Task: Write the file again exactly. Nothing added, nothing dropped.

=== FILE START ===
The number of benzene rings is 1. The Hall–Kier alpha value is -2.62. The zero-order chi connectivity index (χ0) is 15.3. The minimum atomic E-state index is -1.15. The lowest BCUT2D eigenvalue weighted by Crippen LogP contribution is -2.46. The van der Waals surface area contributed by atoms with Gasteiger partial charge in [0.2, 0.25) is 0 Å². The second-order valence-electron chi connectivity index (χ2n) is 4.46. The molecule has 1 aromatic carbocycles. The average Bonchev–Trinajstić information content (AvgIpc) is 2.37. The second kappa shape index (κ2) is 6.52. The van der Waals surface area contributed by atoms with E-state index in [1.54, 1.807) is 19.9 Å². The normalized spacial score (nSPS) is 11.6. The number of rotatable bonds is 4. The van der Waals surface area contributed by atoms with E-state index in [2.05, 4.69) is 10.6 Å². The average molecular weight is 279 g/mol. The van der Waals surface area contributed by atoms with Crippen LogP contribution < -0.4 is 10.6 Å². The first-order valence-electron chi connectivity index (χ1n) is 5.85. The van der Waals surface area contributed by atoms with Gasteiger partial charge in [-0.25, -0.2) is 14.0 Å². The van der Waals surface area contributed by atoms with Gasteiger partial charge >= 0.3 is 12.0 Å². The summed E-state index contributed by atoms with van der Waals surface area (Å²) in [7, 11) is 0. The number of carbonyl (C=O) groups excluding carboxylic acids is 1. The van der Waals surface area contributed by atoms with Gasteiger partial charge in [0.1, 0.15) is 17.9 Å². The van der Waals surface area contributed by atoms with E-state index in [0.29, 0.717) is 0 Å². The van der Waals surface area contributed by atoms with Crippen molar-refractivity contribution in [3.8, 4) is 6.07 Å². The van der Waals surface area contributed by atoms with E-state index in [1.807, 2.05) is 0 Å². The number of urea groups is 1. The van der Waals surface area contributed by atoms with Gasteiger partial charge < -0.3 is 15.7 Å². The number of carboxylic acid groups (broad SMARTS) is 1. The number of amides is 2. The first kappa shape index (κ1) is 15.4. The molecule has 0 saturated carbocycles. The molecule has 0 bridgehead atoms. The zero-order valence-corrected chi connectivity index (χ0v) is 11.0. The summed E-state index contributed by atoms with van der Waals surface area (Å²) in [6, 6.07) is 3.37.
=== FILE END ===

The number of benzene rings is 1. The Hall–Kier alpha value is -2.62. The zero-order chi connectivity index (χ0) is 15.3. The minimum atomic E-state index is -1.15. The lowest BCUT2D eigenvalue weighted by Crippen LogP contribution is -2.46. The van der Waals surface area contributed by atoms with Gasteiger partial charge in [0.2, 0.25) is 0 Å². The second-order valence-electron chi connectivity index (χ2n) is 4.46. The molecule has 1 aromatic carbocycles. The average Bonchev–Trinajstić information content (AvgIpc) is 2.37. The second kappa shape index (κ2) is 6.52. The van der Waals surface area contributed by atoms with E-state index in [1.54, 1.807) is 19.9 Å². The normalized spacial score (nSPS) is 11.6. The number of rotatable bonds is 4. The van der Waals surface area contributed by atoms with E-state index in [2.05, 4.69) is 10.6 Å². The average molecular weight is 279 g/mol. The van der Waals surface area contributed by atoms with Crippen LogP contribution < -0.4 is 10.6 Å². The first-order valence-electron chi connectivity index (χ1n) is 5.85. The van der Waals surface area contributed by atoms with Gasteiger partial charge in [-0.25, -0.2) is 14.0 Å². The van der Waals surface area contributed by atoms with Gasteiger partial charge >= 0.3 is 12.0 Å². The summed E-state index contributed by atoms with van der Waals surface area (Å²) in [7, 11) is 0. The number of carbonyl (C=O) groups excluding carboxylic acids is 1. The van der Waals surface area contributed by atoms with Gasteiger partial charge in [0.1, 0.15) is 17.9 Å². The van der Waals surface area contributed by atoms with E-state index in [0.29, 0.717) is 0 Å². The van der Waals surface area contributed by atoms with Crippen molar-refractivity contribution in [3.8, 4) is 6.07 Å². The van der Waals surface area contributed by atoms with E-state index in [1.807, 2.05) is 0 Å². The number of urea groups is 1. The van der Waals surface area contributed by atoms with Gasteiger partial charge < -0.3 is 15.7 Å². The number of carboxylic acid groups (broad SMARTS) is 1. The number of amides is 2. The first kappa shape index (κ1) is 15.4. The molecule has 0 saturated carbocycles. The molecule has 0 bridgehead atoms. The zero-order valence-corrected chi connectivity index (χ0v) is 11.0. The summed E-state index contributed by atoms with van der Waals surface area (Å²) in [6, 6.07) is 3.37.